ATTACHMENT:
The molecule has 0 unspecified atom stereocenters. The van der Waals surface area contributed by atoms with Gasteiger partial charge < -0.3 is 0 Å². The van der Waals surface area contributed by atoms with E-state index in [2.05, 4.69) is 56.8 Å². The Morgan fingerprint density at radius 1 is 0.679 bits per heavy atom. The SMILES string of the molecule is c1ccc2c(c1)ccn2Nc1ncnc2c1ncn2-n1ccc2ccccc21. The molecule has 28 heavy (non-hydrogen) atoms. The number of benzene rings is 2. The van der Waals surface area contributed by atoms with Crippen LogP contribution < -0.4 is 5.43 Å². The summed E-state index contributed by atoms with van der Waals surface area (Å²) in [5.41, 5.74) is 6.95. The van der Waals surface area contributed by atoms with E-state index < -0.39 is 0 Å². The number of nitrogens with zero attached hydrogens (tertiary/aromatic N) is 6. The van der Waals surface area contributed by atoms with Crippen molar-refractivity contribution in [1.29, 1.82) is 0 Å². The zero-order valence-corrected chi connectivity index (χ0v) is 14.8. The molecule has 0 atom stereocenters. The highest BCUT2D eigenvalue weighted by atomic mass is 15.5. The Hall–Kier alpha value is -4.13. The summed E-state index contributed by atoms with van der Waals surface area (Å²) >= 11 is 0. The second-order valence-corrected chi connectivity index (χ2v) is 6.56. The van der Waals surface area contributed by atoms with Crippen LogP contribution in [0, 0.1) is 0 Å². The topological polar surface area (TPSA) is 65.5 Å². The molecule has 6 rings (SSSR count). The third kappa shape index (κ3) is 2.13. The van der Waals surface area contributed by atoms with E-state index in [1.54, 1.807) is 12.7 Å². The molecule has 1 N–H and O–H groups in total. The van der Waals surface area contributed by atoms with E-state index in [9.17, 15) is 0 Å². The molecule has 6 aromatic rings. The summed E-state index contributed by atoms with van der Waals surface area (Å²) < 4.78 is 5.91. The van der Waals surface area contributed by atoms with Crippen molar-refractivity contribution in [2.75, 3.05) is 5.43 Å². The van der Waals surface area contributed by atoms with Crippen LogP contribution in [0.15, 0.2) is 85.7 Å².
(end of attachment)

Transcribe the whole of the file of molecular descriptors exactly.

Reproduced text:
The molecule has 0 unspecified atom stereocenters. The van der Waals surface area contributed by atoms with Gasteiger partial charge < -0.3 is 0 Å². The van der Waals surface area contributed by atoms with E-state index in [2.05, 4.69) is 56.8 Å². The Morgan fingerprint density at radius 1 is 0.679 bits per heavy atom. The SMILES string of the molecule is c1ccc2c(c1)ccn2Nc1ncnc2c1ncn2-n1ccc2ccccc21. The molecule has 28 heavy (non-hydrogen) atoms. The number of benzene rings is 2. The van der Waals surface area contributed by atoms with Crippen LogP contribution < -0.4 is 5.43 Å². The summed E-state index contributed by atoms with van der Waals surface area (Å²) in [5.41, 5.74) is 6.95. The van der Waals surface area contributed by atoms with E-state index < -0.39 is 0 Å². The number of nitrogens with zero attached hydrogens (tertiary/aromatic N) is 6. The van der Waals surface area contributed by atoms with Crippen molar-refractivity contribution in [1.29, 1.82) is 0 Å². The zero-order valence-corrected chi connectivity index (χ0v) is 14.8. The molecule has 0 atom stereocenters. The highest BCUT2D eigenvalue weighted by atomic mass is 15.5. The Hall–Kier alpha value is -4.13. The summed E-state index contributed by atoms with van der Waals surface area (Å²) >= 11 is 0. The second-order valence-corrected chi connectivity index (χ2v) is 6.56. The van der Waals surface area contributed by atoms with Crippen LogP contribution in [0, 0.1) is 0 Å². The topological polar surface area (TPSA) is 65.5 Å². The molecule has 6 rings (SSSR count). The third kappa shape index (κ3) is 2.13. The van der Waals surface area contributed by atoms with E-state index in [1.54, 1.807) is 12.7 Å². The molecule has 1 N–H and O–H groups in total. The van der Waals surface area contributed by atoms with E-state index in [9.17, 15) is 0 Å². The molecule has 6 aromatic rings. The summed E-state index contributed by atoms with van der Waals surface area (Å²) < 4.78 is 5.91. The van der Waals surface area contributed by atoms with Crippen molar-refractivity contribution in [2.75, 3.05) is 5.43 Å². The van der Waals surface area contributed by atoms with Crippen LogP contribution in [0.15, 0.2) is 85.7 Å².